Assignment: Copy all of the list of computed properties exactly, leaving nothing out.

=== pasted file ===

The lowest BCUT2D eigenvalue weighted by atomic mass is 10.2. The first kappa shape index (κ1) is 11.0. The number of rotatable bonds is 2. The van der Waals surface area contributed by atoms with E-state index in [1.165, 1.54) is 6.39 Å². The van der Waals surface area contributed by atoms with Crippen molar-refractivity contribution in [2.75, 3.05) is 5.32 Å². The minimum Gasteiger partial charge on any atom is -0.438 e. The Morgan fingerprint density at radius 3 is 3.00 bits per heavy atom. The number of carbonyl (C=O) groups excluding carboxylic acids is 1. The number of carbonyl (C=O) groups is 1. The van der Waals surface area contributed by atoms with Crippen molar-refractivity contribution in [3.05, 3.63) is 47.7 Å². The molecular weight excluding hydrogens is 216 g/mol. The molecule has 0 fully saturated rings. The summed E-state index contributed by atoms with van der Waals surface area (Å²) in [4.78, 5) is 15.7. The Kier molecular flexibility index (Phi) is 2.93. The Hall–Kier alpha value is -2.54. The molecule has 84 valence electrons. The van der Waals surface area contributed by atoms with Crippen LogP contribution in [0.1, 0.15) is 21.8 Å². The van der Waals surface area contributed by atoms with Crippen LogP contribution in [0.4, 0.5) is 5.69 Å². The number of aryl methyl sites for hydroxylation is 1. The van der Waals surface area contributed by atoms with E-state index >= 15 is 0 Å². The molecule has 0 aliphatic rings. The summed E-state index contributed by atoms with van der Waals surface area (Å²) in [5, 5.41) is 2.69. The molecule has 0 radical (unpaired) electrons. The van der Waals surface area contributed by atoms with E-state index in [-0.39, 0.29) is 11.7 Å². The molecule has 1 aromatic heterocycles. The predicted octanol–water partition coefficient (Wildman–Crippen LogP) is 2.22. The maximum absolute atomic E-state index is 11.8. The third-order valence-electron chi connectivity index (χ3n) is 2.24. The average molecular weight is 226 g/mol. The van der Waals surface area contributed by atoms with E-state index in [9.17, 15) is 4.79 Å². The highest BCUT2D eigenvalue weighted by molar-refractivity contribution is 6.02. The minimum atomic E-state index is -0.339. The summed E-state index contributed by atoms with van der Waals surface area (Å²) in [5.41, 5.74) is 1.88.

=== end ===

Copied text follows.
The lowest BCUT2D eigenvalue weighted by atomic mass is 10.2. The first kappa shape index (κ1) is 11.0. The number of rotatable bonds is 2. The van der Waals surface area contributed by atoms with E-state index in [1.165, 1.54) is 6.39 Å². The van der Waals surface area contributed by atoms with Crippen molar-refractivity contribution in [2.75, 3.05) is 5.32 Å². The minimum Gasteiger partial charge on any atom is -0.438 e. The Morgan fingerprint density at radius 3 is 3.00 bits per heavy atom. The number of carbonyl (C=O) groups excluding carboxylic acids is 1. The number of carbonyl (C=O) groups is 1. The van der Waals surface area contributed by atoms with Crippen molar-refractivity contribution in [3.05, 3.63) is 47.7 Å². The molecular weight excluding hydrogens is 216 g/mol. The molecule has 0 fully saturated rings. The summed E-state index contributed by atoms with van der Waals surface area (Å²) in [4.78, 5) is 15.7. The Kier molecular flexibility index (Phi) is 2.93. The Hall–Kier alpha value is -2.54. The molecule has 84 valence electrons. The van der Waals surface area contributed by atoms with Crippen LogP contribution in [0.1, 0.15) is 21.8 Å². The van der Waals surface area contributed by atoms with Crippen LogP contribution in [0.4, 0.5) is 5.69 Å². The number of aryl methyl sites for hydroxylation is 1. The van der Waals surface area contributed by atoms with E-state index >= 15 is 0 Å². The molecule has 0 aliphatic rings. The summed E-state index contributed by atoms with van der Waals surface area (Å²) in [5, 5.41) is 2.69. The molecule has 0 radical (unpaired) electrons. The van der Waals surface area contributed by atoms with E-state index in [-0.39, 0.29) is 11.7 Å². The molecule has 1 aromatic heterocycles. The predicted octanol–water partition coefficient (Wildman–Crippen LogP) is 2.22. The maximum absolute atomic E-state index is 11.8. The third-order valence-electron chi connectivity index (χ3n) is 2.24. The average molecular weight is 226 g/mol. The van der Waals surface area contributed by atoms with E-state index in [9.17, 15) is 4.79 Å². The highest BCUT2D eigenvalue weighted by molar-refractivity contribution is 6.02. The minimum atomic E-state index is -0.339. The summed E-state index contributed by atoms with van der Waals surface area (Å²) in [5.41, 5.74) is 1.88.